Hope Star from Hope, Arkansas on December 26, 1947 · Page 11
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Hope Star from Hope, Arkansas · Page 11

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Friday, December 26, 1947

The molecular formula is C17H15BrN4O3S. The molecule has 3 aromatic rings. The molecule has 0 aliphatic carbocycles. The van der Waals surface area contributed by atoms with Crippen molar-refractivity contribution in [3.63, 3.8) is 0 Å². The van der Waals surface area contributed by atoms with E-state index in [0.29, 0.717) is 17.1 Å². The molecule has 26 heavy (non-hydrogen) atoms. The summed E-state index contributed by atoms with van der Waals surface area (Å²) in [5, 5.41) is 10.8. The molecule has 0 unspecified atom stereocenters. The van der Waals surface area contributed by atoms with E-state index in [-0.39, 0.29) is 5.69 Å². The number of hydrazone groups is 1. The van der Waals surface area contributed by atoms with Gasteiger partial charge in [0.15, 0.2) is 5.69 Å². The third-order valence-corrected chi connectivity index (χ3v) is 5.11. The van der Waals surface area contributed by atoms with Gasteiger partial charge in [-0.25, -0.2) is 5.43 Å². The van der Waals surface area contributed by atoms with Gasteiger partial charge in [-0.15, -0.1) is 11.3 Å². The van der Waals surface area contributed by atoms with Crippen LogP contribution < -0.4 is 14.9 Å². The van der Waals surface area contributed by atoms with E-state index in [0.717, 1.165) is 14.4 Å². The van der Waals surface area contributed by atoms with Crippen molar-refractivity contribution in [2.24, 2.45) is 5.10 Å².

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HOPE STAR, HOPE, ARKANSAS Friday, December 26, 1947 xrial Calendar ', Decbrnbif. 29 ./ ftope Country 1 ;'Club Will K,6t)6tt v house Monday evening ,M eight-thirty until, ten-thirty ftortog the 1 nevif officers and di- itefs. Hosts and hostesses will 4 Ms. end Mrs. H,, 0: Kyler, fifeand Mrs. W. O. Beene, Mr. TO w.r6» t,. D. Springer, Mr. and " &' Johfe P. Vesey, Mr. and Mrs. T* 'White and Miss Beryl Henry. December 24 ,* Youth Department of the rst Methodist -church will meet ha», church at Seven thirty to "Chrisrnas carols. All members urged to attend., ; i. A. Christmas V Monday Night ic Jitolor G. A. of the FJirst Bap- «J*ehurch, met Monday^iight at S^chWrcb.' for its Christmas pro*"•** A-'pIa'y 1 was'presented. jwing the program* gifts were ,iged from a brilliantly lighted f|2ft%tmas tieet The grour} left to ' rfeearols. ib a nuniber of shut-ins id.JVisitt.Hj the, I'adib station and ^deflated twd" numbers. Pi ; tfV ; ^ " r ^r: • Gofna and Mrs. Herbert Bartlotl ^Colchester, Illinois who, were en' V*,tOt Albuquerque,' New Mexico !>/, the Thursday, guests of Mr. W. B. Rugglcs here. flr; Jand Mrs. , Truman Humph' and daughters of Shreveport, isjana arrived. Wednesday to id s fee Christmas holidays With IS.' Humphries' parents, Mr. and W. B. Ruggles. < '•USB Jessie Clarice Brown leaves ay for Pine Bluff where she will f.a, bridesmaid in the wedding of sa Latille Pierce and Hank Lind- «t eight o'clock Saturday even$ December 27 at the First Bap- ehurch there. •j. , ,.«,„<, Martha Waddle arrived .^Wednesday night from Dallas to ffii/'^cnd Christmas with her par- yrwont^ Mt, and Mrs. George Waddle other lelatives here. Wash Hutson has as hoh- her sons, Jesse of Beau^'George of Dallas, Paul of lof University, Waco, Texas, hot daughter, Mrs. Dick Goodel "JJouston; , * nospi.tpl r "Notes 1 — initted: , & Estellei'Bingham, Ho ,i!s.;A. L..jlElargis, Hope, ." |feljn FranklinyAnthony, pope. "^.t'"' w ~^^; 3T f of ittiorine intake- causes .„ -d~*--permanent teeth- In lildren, with structural tooth de- ! r<« &01M tet ' iV^" -tf *" j f • f • ' iffi v known 1 homo remedy you can use to relieve miseries is Says War Could Have Ended Sooner New York, Dec, 26 — (IP)~- Former Secretary of War Henry L. Stlrhson in his wartime biography, "On Active Service," .Wrote that if he or George Marshal had been the American •> <jommandcr-in-chief "the invasion of France would have been launched in 1943, one year earlier than it actually occurred. , "Would the war have been ended ?ooner?" he corrected. "This Is a problem in a dozen unknowns. No certain answer is possible, and th mattet is her left open," But 'stimsdn declared that President Roosevelt's decision to lar^d an Allied force in North Africa in the fall of 1942 was disapproved at the time by Stimson and ihe American War Department staff. The first installment of his biography written in collaboration With McGeorgc Bundy of Harvard Uni- yeraity, appears in the January issue of the Ladies' Home Journal. Describing in detail the bfhind- thc-scenes maneaveting that forced postponement of Operation Bolero, the proposed Normandy landing,,in favor 'of Oneration Torch, the assault on Noith Africa, Stimson said: "TEhe Torch decision was the result of two' absolutely definite and final rulings, one by the British, snd the other < by the president (Roosevelt), "Mr. - Churchill and his advisers categorically refused to accept the notion of a cross-channel invasion in 1942. Mr. Roosevelt categorically insisted that there must be some operation in 1942. The only operation that'satisfied both of these conditions was Torch." But Stimson indicated that the compromise displeased both him and Secretary of Slate George Marshall, then the army's chief of staff. He became so exasperated al one time with British high level ob- leclions to the landing in France, .Stimson said, that he proposed to Roosevelt lhat "we turn our backs on them and take up the war with Japan." Buf Mr Roosevelt was not really persuaded, and the bluff was never ;ried," Stimson • continued. "At Casablanca in January, 1943, ;he British again rpfttspd to go ahead with any cross-channel operation in the coming year, and it was therefore agreed that the next great move would bo to Sicily." Stimson declared it wasn't until Mav of 1943 that Roosevelt took a decisive stand and forced Church ill lo agree to a Normandy landing for 1944. , "The nrime {minister finally accepted this po$l(iori, although 'part of his price was that General Marshall should be assigned to him for a tour of North Africa —ruefully Marshall remarked that he seemed ,to fce merely a piece of baggage useful as a trading point." Stimson ,snid he suspected that nis "wily English friend" really hoped therebv to convert Marshall to his view of making the Mediterranean the scene of the chief Allied effort, but that Marshall remained Unconvinced. . Mil wee Succumbs at Fulton John Wesley Milwee, aged 70, died late Wednesday at his home at Fulton. Funeral services were held . today at Fulton with burial al Saratoga., Sons served as pallbearers. He is survived by his wife; three daughters, Rose, Janie and Juanita o£ Fulton; four sons, Wesley, Will and. Charles of Bakersfield, Calif., John of Galveston, Texas; a sister, Mrs. Maude Goods of Bakersfield, 3alif.; two brothers, Charlie of Rotan, Texas and Bill of Quannah, Texas; two half-brothers; Bob and William mother. of Fulton and his step$200,000 Bonus Herschel M Duncan and, Charles W, Duncan .owners of the Duncan Coffee Company, Houston, Texas, authorized a gift bonus t,o establish a?" 'j> ferrr- •,'-YC FLUS -^ a»d FEATURE •ROY * JEAN PARKER « JOHN ARCHER "Hi Neighbor" GETTING UP NIGHTS OFTEN A SIGN OF MIDDLE AGE • ^lony folks 40 and over have to get ur nlghu-hlavo frequent desire to pass watei - have backachej, too, because of minor functional kidney disorders. If this ii your trouble, flush out your kidneys and bladder with Dr, Kilmer'e Swamp-Root. It; quickly works to increase th« fiow of urine, help relievo excess acidity, and easo burqinE sensation . .. helps bladder irritation that gets you up nights. Swamp-Root li truly nature's own waj" to relief. Millions havo talccn it for fhrca fcenoratious . ., often with wonderful results. Caution i Taka aj directed. For frco trlaj supply, write Dept. C, Kiltner b Co, Inc., Box 1255, Stamford Conn. Or - get lull-sized bottla of Swamp-Root today at your drugstore. I?" with ' mm f N E ¥¥ Today ~ Saturday A Pretty Girl! A Smart Cop! John IRELAND Sheila RYAN 'U BbAUMONl ' K- HANDULPH ^ ''!• H, ' ' s,'-f -;, * 'Down to Earth',Top Musical of the Year Co-Stars Rita Hayworth and Larry Parks Left Herschel Duncan and right Charles Duncan. a real Santa Claus fund of over two Hundred thousand dollars, to be distributed among salary and wage ei" _' thirtieth cohsective year, on an fever-increasing amount, the Duncan brothers have divided the earnings of the company among their employees. This is one f the largest bonuses ever to be given by any company in the Southwest, being something in excess.'of $212,000.00. Amonfi the first advocates of the bonus plan, the Duncan brothers have joined other progressive leaders in the Southwest- to urge strongly the division of a portion of tho gi'eater profits made possible by better and more productive employee-employer relationship. "This policy," Herschel Duncan said, "has been one of the bulwarks of our business since its inception, and will contribute to the greater success of any business." In announcing the bonus to the employees, Herschel Duncan recommended that they consider investing at least a portion of their bonus in bonds and savings. M Thus", Mr. Duncan said, "you'll aid materially in preventing the spiral of inflation and render a vast patriotic.•: servce not only to your Columbia Pictures' . "Down to Earth," coming to the Rialto Theater on Sunday is the type of lavish Technicolor musical which raised Rita Hayworth to the ranks of the screen's most popular stars. Like its successful predecessor "Cover Girl," ''Down to Earth" gives Rita ample opportunity {o dance, sing and wear a startling array of gla- mor gowns. Fresh from her triumphs as a dramatic actress in "Gilda," which proved to be one of the biggest boxoffice hits made by Columbia Studios, Rita terms her return to musicals ''coming home." She first came to fame in song and dance films, and they retain a secure place in her affections. However, the actress doesn't want to get into a rut by repeatedly appearing in one kind of film. "I have a theory," she explains, "that audiences like variety, and so I hope to do dramas, musicals and perhaps a straight comedy occasionally. But I'll always return to musicals as long as the fans want to see mo in them." "Down to Earth," . which also stars Larry Parks, presents Rita in an excitingly different type of role. The part gives the star an op- porlunity to perform a cavalcade of the dance, and the routines designed by Jack Cole range from classic ballet to modern jive. As a matter of fact, Rita does several types of dancing which hitherto she has never performed before the cameras. Rita wears a large wardrobe of glittering gowns designed by Jean Louis, former associate of Hattie Carnegie. The fashion parade • includes classic Greek raiment, as well as a stunning modern wardrobe. Of the modern clothes, the most striking, perhaps, is a trim mink coat and bonnet which cost many thousands of dollars. Aside from several lavish musical production numbers, the film's most unusual sequence is one that was photographed at the Westwood Ice Palace, with the sets built right on the ice rink. This procedure was followed in order to community, and country, yourselves as well. but to insure which novel could technical effects be obtained in no other way. Garbed in a tunic of sheer chiffon that weighed precisely four and a half onces, Rita worked in the frigid temperatures of the ice rink for three weeks. It was uncomfortable, but the" star uttered no complaints. Not even When she ruefully glanced at her own scanty raiment and then at the director, producer and technical crew all done up in mufflers, leather jackets and flannel boots. Direct from his success in the role of Al Jolson in Columbia's "The Jolson Story," Larry Parks plays Rita's leading man. Larry had planned a vacation following the completion of the Jolson part, but Columbia executives thought so highly of his talents that he was cast in "Down to Earth." In support of the film's stars are Marc Platt ,who- dances with Rita, Roland Culver, James Gleason, Narney but says she is so bound Up in her career that she has no time for men. His interest in Avis was rebound. Leiphan comes to see'.me again, "asks about the nervous breakdown that had me in a sanitarium before I came to THE STORY: Jimmy Peters ad- named Margo. He wasn't mine- mits having tried to date Madge I even to grieve for." Hollywood. I Jeff Haverson am taken aback, was the only one who knew about that. And Jeff has told the police. A voice mine . was "It wasn't that must have been answering overwork—" Leiphan. Bitter- I whirled around and faced him, and he was just looking at me. Looking at me intently, as if he really were trying to understand. I cried passionately, "I wasn't crazy when I tried to kill myself. I've never been crazy. There was nothing to live for —that was it. My whole life was tied up in his, and sudednly I found that everything—• everything I had built my life on simply wasn't there. You can't understand that, can you? Nobody can." "Maybe I can," he said. "Maybe I can.' noss at 1 Jeff's betrayal battered down my natural reserve, stung I He waited for me to got hold of me to reckless lengths of truth. "My agent had me committecd to the sanitarium because I had tried to kill myself—twice. He didn't want me to die, you see. Five best- selling mysteries in as many years had been pretty profitable for him. He wanted me to live to write some more," I was bitter and hostile. Darn this policeman. Darji Max Hosier. Darn Jef Haverson. Darn ev- to whom my heart had out seeking love or everybody ever gone friendship or just common kindness. It was always like this— it was always thrown back in my face. And I was left alone to pick up the tiny shattered pieces. I was a fool to trust anyone. Bob Leiphan merely looked thoughtful. Said. "But why commit suicide? "I know that he did vou try to That's what I want to know. Them has to be a reason back of such an act." I got up and movnd nwnv from him. I put the length of the room between us. I turned mv back nn hirn and s<ond al tho bifi sUirlio window and looked out unsoeinslv over tho drive belo>» nv.d thr> vol- low pardon wall and the buildings of T-Tnllvwood. "Well . . . ." he said patiently. I kept mv face turned <o the window. Tell him cold, r-Upned then. Tell him precise words. Squeeze all emotion out nf them. Don't let him nitv me. Don't let Ivm pitv me. Make it a common- nlace story—the story of what hnn- oens to thousands of women: "T was in love wiih a man. I had been in love with him for a lone *>me and we had been engaged for a long time. But he wouldn't mary me until he was making MS much money as I was. Then the war came and he enlisted as a n"ot. He went overseas and was killed." I thoucht that would be enough. I thought he would 'be satisfied with thai. myself. He waited and he smiled a little deprccatingly and he lifted his stiff right hand in an awkward gesture. "Maybe this isn't a fail- comparison," he said softly. "A hand is just a little thing. But it helps me to understand. I was an artist— a good artist, people said, before this happened. I had a future, loo. Now I'm just a cop. Hunting down murderers." We stood there looking at each other for a long moment, and I felt my self-respect coming back. "Then you don't think I'm capable of murder just because I tried to commit suicide?" I said hoarsely. "Lot us say that I don't think you're any more capable of murder than the two men who were here that night," he said succinctly. "Anyone is .capable of murder under certain conditions." And so we were back to that. "What else do vou want to know? "How I said slowly. long were you sanitarium?" " c ix months." "There's a 1 w a s a in the cortnin In Ihe room behind me. Leiphan made no move. He slill waited. As if somehow with some keen s'xth sense of intuition he knew there was more to it. He waited and his waiting and the silence { ?nd my own guilt dragged the ' words out of me. "After— he was killed, there was the matter of his estate. His government insurance and all that to be settled. I found out then that he bad parried someone else just before he- *yeni .- -A woman amount of rod tape in a cnsn like thnt. How did you get out?" "Max Hosier arranged it. He sold one of my stories to Massive Studios and ho put it in tho cnn- ti-act that I was to hnve the job of writing the script. He knew if he could make me go back to writing again that I'd be all right." "He must be a smart guy — thai Max Hosier." '•He is." Leiuhan relaxed a little. He said he was sorry to hnve given mo so rough a time. but. thsl there "•as nothing he could do aboul it. There was no doubt, he said, that. Avis Vaughn and Art Clevcs had died from poison and not as a result of the automobile accident. "They were dead — or dying, when their car plunged into the canyon," was the way he put it. And that, he said, was all the police knew for sure— yet. And so they had to look for motives in the backgrounds and in the relationships of Ihe people involved. And when they found the riant motive, they'd know who the killer was. The only trouble in Ihis case was that Ihere were too manv motives. For instance, he said, and he flushed a litlle when he said il, Jeff Haverson and I had had Ihe same motive. • ; • - = j . -: 1 1 $p : Be, DOROTHY DIX Asking for Trouble Sunday School Lesson Scripture: Revelation 21:1-7, 22-27 By WILLIAM E. GILROY, D.D. The Book of Revelation was written at a time and under circumstances in which, if Ihere was ever DEAR DOROTHY DIX: My husband and I are going into business the first of the year and as we have tw,0 small children, one only five months old, we have asked his mother, who is a widow, to bring her 15-year-old daughter and come and live with us and help manage the business, which is a combin- atiott grocery and restaurant. My mother-in-law is a fine woman but, like myself, sh6 has her faults. The hitch in the plan is that I am occasion of doubling God's presence I afraid we might not get along to- and power and eternal rule, it was | gether, and that would be tragical then. An evil dictatorship was in power, with an emperor demanding not only the political allegiance of his subjects, but religious worship of him as well. And, if he did not have the power to compel obedience, he .did have the power to inflict cruel suffering and death upon those worshipers of the true God, who, though otherwise good and law-abiding, refused to commit the sacrilege of bowing blasphemous potentate. Was that potentate, then, AnJy DtvitKdoisnt ..pp.ccMtt vvlm lies getting in this scene from Sprmgnme m the Sierras," .1 Republic picture, starring Roy Rogers. Production Continued From Fase One of the country by the Marshal plan. Foreign competition will not affect the state for at least two years. Arkansas rice producion jumped from about 8.700.000 to about 10,500,000 bushels from the pre-war period until 1947. The price of rice has jumped close to the S3 per bushel mark this year, and consumption, which increased slightly, will gain a little more in 1948. Feed: Farmers in drouth stricken areas will be hard pressed daring the winter to provide livestock feed. Tho prospective supply of feed, excluding roughage, will amount to about 13 per cent less in 1948. The quality o feed grains and hay is lower than 1st year. Hope Star Star of Hope 1099; Press 1927, Consolidated January 18, 1929 Published every Weekday afternoon bv STAK PUBLISHING CO. C. E. Palmer, President kl«x- H. Woshburn, Secretary-TraaMo- at the Star bui'dinq 212-214 South Walnut Stree' Hope. Ark . Alex. H. Washburn, Editor & PublishiT Paul H. Jones, Managing Editor Georgo W. Hosrnor, Mech. Supt. ' j««i M. Davis, Advertising Manage Emma G. Thomas, Cashier Entered as second class matter at th Post Office ot Hopo. Arkansas, under thi Act of March 3, 1897. IAP)—Mtans Associated Press. (NEA)—Means Newspaper Enterprise Association. Subscription Rates:. (Always Payable !• Advance): By city carrier per week 20c A „ , . .... Per month 85c. Mail rates—in Hemp A general increase in feed prices I stead. Nevada, Howard, Miller on. "" """ " J - : —-•-'" ----- has occurred since mid-November. "Very small returns" left after high feed and other costs are deducted frcm their cash sales. Meat animals: Prices for mp;it animals will be les favorable next year because of high feed costs. The cattle industry i;; "marketing about 50 per cent more cattle ••MKl calves for flnin'liler this year than it did in HIP live years preceding the war and the output of beef and veal had decreased by the same rate. At least an eight per cent, decrease in the pork market will occur next year. Arkansas' supply ol stock sheep January 1 bo oven less than Ihe no-year low of January 1,1947. Lamb prices for 1947 were the highest Cor Sfi years, and no immediate drop is expect :>d. Dairy producls: Dairy cattle in Arkansas have been reduced about 10 per cent in 1947. Dairy production has managed to up ihroug row. creased production per A large amount of milk is being shipcd into the state because production cannot, meet the demands. Prices during 1948 will remain at a level. Poultry &• eggs: Prices oi 1 both will increase during next yar. Egg production will be lower next yar, although con- sumotion will ,-ontinue at 11)47 rate of 378 per capita. Soybeans and fats: ' This year's price has been above the. government support price of $2. 04. a bushel. Also expected to remain hinh next year are prices for fats, oils, an oilseeds. k Vegetables & frts: Fresh oegetables will obtain lower nrircs. nl least diirinf the first half of 194S. Demand will contiuo at .1947 levels, 'iii.it (.•ons.unors w ill be less wiling to pay hi«h pi-ices next voar. The commercial export of fruit, will be less in lf)-l!i be- nause of th« shortage of dollar ex' l.ah'ayette counties, $4.50 per venr: els* unero $8.50. National Advertising Representative Arkansas Dailies, Inc.; Memphis, Tcrtn iteri.-k Building; Chicago, 400 North Mich igan Avenue: New York Cirj, 292 Madisoi Avo.; Detroit, Mich., 2842 W. Grano u 'wd.; Oklahoma City, 314 Terminal Blda Mew Orleans, 722 Union St. to a . supreme, because he had the power to persecute and kill? If the saints had believed that, they would not have had the faith or the courage to defy him. It was to confirm them in that faith that the Book of Revelation was written. It is a Book full of mystery, with imagery and symbols to which those for whom it was written had the key. But if portions of it now seem difficult, its message as a whole is clear and plain. In noble and beautiful' passages, such as those that constitute this, lesson, it sets forth the truth concerning God's eternal rule, and the triumph of the faithful in a world of.light and life and glory. But we must catch the note of eternity, as. well as of rule, if we would understand this message. There is a verse of a hymn that says:. "God's purposes will ripen fast, Unfolding every hour. The bud may have a bitter taste, But sweet will be the flower." That is in a hymn concerning faith and doubt in relation to God's providence. It is well meant, but I do not think that it is quite sound, or wholly true. Some purposes of God do ripen fast and are easily apprehended, but not \all. There are purposes that ripen slowly, and about which there is a timelessness. A constant insistence in Scripture is _on the need of patience. Jesus spent many years of preparation before His real ministry began. Paul had many silent years, some in far-off Arabia, before he felt ready for his missionary journeys. No man lived nearer to the purposes of God, and, at first at least, they ripened slowly for him. God's rule is eternal. It is not of passing pomp and power, like the rule of men. It is not always easily perceived in the short or narrow vision, but, in the long processes of life and history, the providences and judgments of God that mark His eternal rule are unmistakable. The world is strewn with the wrecks of the earthly empires of rulers who defied the living God, while the blood of the martyrs is still the seed of the Church. The Christ is still conquering, and God has plenty of time to fulfill His purposes. o Member of the Associated Press: Th> Associated Press is entitled exclusively t< the use for republication of all the loco news printed in this newspaper as well o nil AP nnws dispatches. in every way. Can you give me any suggestions about how I could help make the arrangement a success? MRS. E. H. ANSWER: You certainly are taking a desperate chance when you enter into an arrangement that combines a wife, a husband, a mother, a teen-age girl and business, the five greatest risks that can possibly be taken by any adventurer. And if you come out of alive, it will be little short of miracle. Why relations find it harder to get along with each other than they do with strangers is one .hing that is hard to explain, but it always exists. However, kins people take liberties . with each ather that they would not think of taking, with anyone else. They feel free to criticize each other; to tell each other home truths that cut to the quick; to borrow money that they never repay; to wear each other's clothes; and they almost universally scorn to use any tact or-forbearance in dealing with each other. Difficulties Aplenty All of these difficulties you are going to encounter when you bring your mother-in-law and the year-old bobby-soxer into the picture. Your mother-in-law will feel that she has a greater authority over your husband than you have, even if he is your husband. And the bobby-soxer is at the age when she will be crazy about boys and going places and doing things that you won't approve of. So there you are, and you had better take all of these things into consideration before you undertake to live together. My earnest advice to you is to make the arrangement a business one between you and your mother- in-law. Don't say to her vaguely that, of course, she will share in the profits of the business, if any. Give her a definite salary, as you would give any other employee. Goodness knows, she will have to work hard enough to earn whatever you can pay her for taking care of a baby and a small child. But the point I am trying to make is, have a hard and fast business arrangement about what she is to get, what she is to do, and make an iron-bound vow to take no part in the management of the young girl. Leave that up to her mother, for it is the only way in you can keep out of each other's hair. Theoretically your plan of taking your mother-in-law in as a sort of partner is fine, but you are going to have to be a pin-feathered angel to make it work. in T5iivononr> roiintrios. Fruit production will be larije next vear if \"enthc'' is favorabl^. r>'irl fhpvg w ill bn larro demand, the 1948 .apple rn'on nvol-.-'blv vill nriin] the aivM-oximately 113,000,000 bush- ol 1047 eron. Arkansas' s u m m o r d'-^uth brought crop 'production dn\<>r\ about seven ner cent during 1947, accordino 1 lo the cron reporting service. Higher vjrices. however, caused the values to decrease only ahiuf two rev cent. Value of ArifHiTsrxj 1947 principal crnos war 5:405 1100.0(10 as Cfnnari'd with S414.000.(ino lns< year. Tho col- ton iron was value"' ;ii S''?S.000,000 or 59 per cent of the total. The first car ferry is bolie to have been put in operation -in Scotland on the Firth of Forth in 1849. Edward Everett Horton, Adele By EDWIN P. JORDAN Written for NEA Service Dandruff, which is also called dry soborrhea or seborrhea sicca, is most common on the sca^p, but can occur on other parts of the body. It is characterized by tho formation of fine, slightly greasy, white or gray scales, which are shod freely whenever the hair is brushed or disturbed. Slight itching is frequent. The condition occurs about equally in both sexes. A family tendency to dandruff is recognized and is often associated with early baldness. A definite causative germ or other living organism has not been discovered, though there is much to suggest that some kind of infection may be at fault, at least in some cases. It may follow exhausting diseases. Dandruff, a mild condition in itself, has to be distinguished from more serious diseases of the skin. Its treatment involves both internal measures and external applications. Iron is advisable when anemia is present; cathartics may be needed if there is constipation. Sometimes people with dandruff nre bcnofittecl hv takine arsenic preparations, cod liver oil, tonics and nutritious fond. Open air exercises and sunlight are often helpful. Scales Removed Tho local treatment of dandruff involves first the removal of the crusts and accumulated fatly material and. later, the use of stimulating applications. The removal r.f the crusts and debris at first may be accompanied by the loss of a pood deal of hair. Sulphur, resorcin. salicylic acid and mercury preparations are frequently used in the form of ointments or lotions, after the initial removal of the scales. OUE?TTON: I had a kidney con- both my chil- jdrpn. My last visit to the doctor with my last baby showed a blood pressure of 190. When I am not pregnant, my blood pressure is normal. Is it possible for me to have another child without this condition occurring again? — K. G. ANSWER: The fact that vou have Jerfiens, George Macready and William Frawley. T h r o e tunes were written for the musical by _ . .... . ._.. _ Allan Roberts and Doris P'isherihnd so much trouble while carry—"They Can't Convince Me,"j ing two children strongly supgests 'Let's Stay Young Forever" and "People Have More Fun Than Anyone." "Down to Earth," a .Don Hartman production, w;is directed by Alexander Hall. that other pregnancies would be dangerous to your health and perhaps even to your life. You should discuss the matter with your phy- lojo Blame for Starting War By MILES W. VAUGHN Tokyo, Dec. 26 — (UP)—Former Premier Hideki Tojo, who failed in an attempt to kill himself two years ago, told the Far East war crimes court today that he alone was responsible for the Pearl Harbor attack that launched the Pa cific war. Tojo asserted he was innocent of any criminal responsibility and at tempted to shield Emperor Hiro hito from blame for the blazing Pacific war that cost 1,000,000 Al lied lives. Unpenitent, the former Japanese warlord smiled confidently as, he stepped to the stand. He was dressed in a khaki Japanese Army uniform. The man who ordered the Pearl Harbor attack told his story in the form of a 60,000word affi davit. "I firmly believe and will con tend to the last that the war was one of self-defense and in no manner a violation of international law." Tojo said in his affidavit. "Never at any time did I con ceive that waging this war could or would be challenged "oy the vie tors as an international crime or that • regularly constituted officials of the vanouished nation would be charged individually as criminals. "As to the responsibility for de feat, I feel that it devolves upon myself as premier. The responsi bility in that sense I am not only willing but sincerely desire to ac cept." In hh affidavit. Tnio made every attempt to shield Emperor Hiro hito from blame for th" war. "The entire responsibility rests in effect upon responsible persons in the cabinet and in the supreme command,' he stated. The blame fo>' war wi(V"><it warn ing, which made Pearl Harbor a svnon"m fo'- trea-oherv. Tojo placed upon diplomatic officials. "I conscientiously believed at the time that delivery of our notifica tion of war was made, according to the foreign minister's (Yosuke instructions," the affi but natural for us to place full faith in our diplomatic officials in executing f> function of such vital importance." T'vjo nlso tried to evade responsi bility for executing Allied prison <;rs. including captured a'^rnpn. He said he assumed responsibility tor the laws affecting war prisoners but added that Japan never had ratified the Geneva protocol, "The Japanese conception re carding prisoners of war differs from that of Europeans and Amer leans.' the affidavit said. Listening to his attorney, Tojo laughed and smiled and appeared in the highest spirits as he v.-aited his turn to take the stand. The courtroom was packed to capacity — 192 persons — with ne\v«men, photographers and Allied specta tors. More than 500 Japanese wait DEAR MISS DIX: I am a normal girl, but I have a very bad habit of insulting people without knowing it, and by doing so I lose all friends. I hurt people's feelings without intending it. I have gotlen in a nervous state where I don't know what to do, or what to say. Please help me, if you can. MURIEL ANSWER: To be tactful and diplomatic and always able to say the right thing in the right way is a gift of the gods. Many people never have it and go through life making enemies»withoul intending it. You seem, alas to be one of these unforunales, but here is one lhat you can always use lo vanlage: Before you speak think of what you are going to say and ask yourself how you would like lhat same thing said to you. you are nol certain that it would please and flatler you, don't say it. Keep silent. Maisuoka) davit said. "II was (Released by the Bell Syndicate, Inc.) o Soviet Troops Remain if Hungary By DANIEL DE LUCE Budapest. Dec. '26 — (ff) though the Hungarian peace treaty went into effect more than three months agn, some 25.000 troops, including tactical ranging f'-om tank men t-n fighter pilots, still are billeted on Hungarian soil. The peace treaty caled for Russian forces to be reduced to "lines of communication" units by Dec. If), but the pact contains no definite Soviet commitment on number of troops needed for purpose. Observer 1 ; say that since hungary is now a Sovereign power Communist government can any arrangement it desires the Red Army comman.d the Western powers are unable to make a diplomatic issue of what actually is continued Russian occupation of the strategic area of western Hungary. Government officials have refused, to commfmt on the situation, but observers declared that American and British negotiators failed in Paris last year to settle with Russian Foreign Minister V. M. Molotov on a precise figure for communication troops needed here to .maintain supply lines to occupied Austria. Hungarians are puzzled as to how tanks and planes might be needed in maintaining the transport system permitted bv the treaty. Some whn have discreely asked Russian soldiers about their tatus have been informed that the Soviet force is remaining an "addititional throe months at the invitation of the Hungarian government." ine to obtain seats could not get in. Toio's 245page affidavit was read by American Attorey Ceorge Blewett with the former warlord sitting in the stand. Friday, December 26, 1947 HOPE STAR 1 , H'OPE; A*K'A''N$-A) By Chick Young OZARK IKE HOW CAN 1 SLEEP WITH YOU SNORING LIKE THAT ? SO OW DOWNSTAIRS AND STAY THERE.' SOUNDS LIKE SHE'S STILL IN THIS IF AH wur ONLY EIGHTY YEARS •y Micho.l SIDE GLANCES By Golbraith CARNIVAL By Dick Turner Glow could we talk busmess with a man who had passed halfway out? WILLIE, HONEX LET ME POT THESE BACK WHERE HOUPAV TFROUC WASH TUBES ..;.' ^ -^£3&$£^ SO I'VE BEEN WEARING IWSELF DOWN TO (X NUB HELPIM& SOU SHOP FOR. MINT SOU HWJEN'T EVEN ftN^E SOUR MIND l)T sSooriw&OFP WITHOUT LEfWINS VODR COTO. 1547 BY NEA SERVICE, IHC. T. M. DEC. U. 8. PAT. OFF . COPR. 1947 BY NEA SERVICE, INC. T. M. RES. U. 8. PAT. OFF. "Dad bought mother a fur coat for Christmas—imagine \anybody being satisfied with a cheesy present like that?" These are just sixty-cent imitations—I've got my five dollar string at home in the sgioi" By Biosser string FRECKLES AND HIS FRIENDS FUNNY BUSINESS By Hershberger •mi- MOW, I I'VE BEEW A LARD, GEMTLEMAN HOMEY, ALL EVENING-, VOU .U AREN'T \ IT GOT WHO 00 VOL) I JL'M PUSHIM& THINK VOU'RE / ANVTHIM6 PUSHIM6? ^--WAMT TD KNOW? V.*!iU iU« uimi:' .XVi'/ii's.; DONALD DUCK I DON'T CARE WHAT THEY LOOKS TO DO IN THE SOUTH-, 1 DON'T DANCE WITH.'YOUR: OWN DATE; TWO . GO FOR THIS SHARE -THE- SMITH NEEDS ' STEPS' AND SOME , ft A/"M.lls'CVS ; /fl 1TC Ik I ( • I. T AK| NG-DOWN A PEG! "The cute little dear makes himself right at home, and he's so fond of ;..:r^;^-^;.'.'V,-^'-su:^ ;;:it^^.^-^ '','•« ALLEY OOP . „ ^ BUT HE A1N 'T OOOLA A PRISONER. TOOK MV SONNA .SIT AWAY RlfiHT UNDER MY NOSE, > AX TOO, \VJITH IT-NO.SIK,' , 1 LET HEE KIDNAPER ( HE DID.' \ BV GAPFRy.' k KNOCK MY HEAD OFF,' t&'*#f3' NEITHER. FOR. THAT Thimble Theater 'TJS STILL rM MOTION, SIR— ) Mus? P 2ar ENT ' Ofes, ANOTHER. TEIBLITE TO MV I \ (QOLFIMG ABILITV I'. wkr^^r' „ I'M to W\l A TO 00 . OW W& OtfR f R 6VK> By J. R. Williams OUR BOARDING HOUSE OUT OUR WAY With Major Hoople EGAD/ IT MOST 66 W IT VJAS^Mf VOU DISM&MBERE'D f THERE FOODPoiSONIrtS/-~^\TH« Tt-URD\THPCT TURKEY HKeXvJAS AT COULOmf SALVO OF>f A RuRRlCftNie &} LEAST POB5I6LV LfcV LOW •A PLUM -il TAKING APART A. A PlNiT A wpwi op iwv urt-/y PUDDING \a GRASS SlMKABLE CO^- -Y "W^ M\ ^ RATE /XNi GRAMY ' VieJ STOME VOUA OSCAR FOR SHEEC A SPILLED HOOPLES AR& J|\ IMAMID-^ V KldlFE-AM-HJ-. v Ort IROMCL/\D.' / j SHIPS, SFORK POWER MINDS ME OF A FAMOUS \'... CAVALRY OFFICER—HE )'•; ALWAYS HAD TWO FRESH / ' RACE HORSES AMD HE / WONPERED WHY THE BOYS ON OME GOVERM- ONLY A BIG SHOT CAM GET SUCH SERVICE THEM OTHER BOSSES WILL • HAVE A TOUGH TIME k'EEPINT UP WIT' THE •\ OL 1 BOY/ MEMT ISSUE PLUG COULDN'T ) '"'"' KEEP UP WITH ' VOFOSATE! — RED RYDER !ot«p trie SHIP AI*!> 1 f y^l^ft }-5M&iS* w^fe e&USRirV.' " 11 too PQ fj W/W K£DRlKR AL.L.HAHDS/ WERE NIGH to tea Aftour KOOES WE'LL BE HOLLEJ2- IN>6 FOR A STEAK ~ ,2-26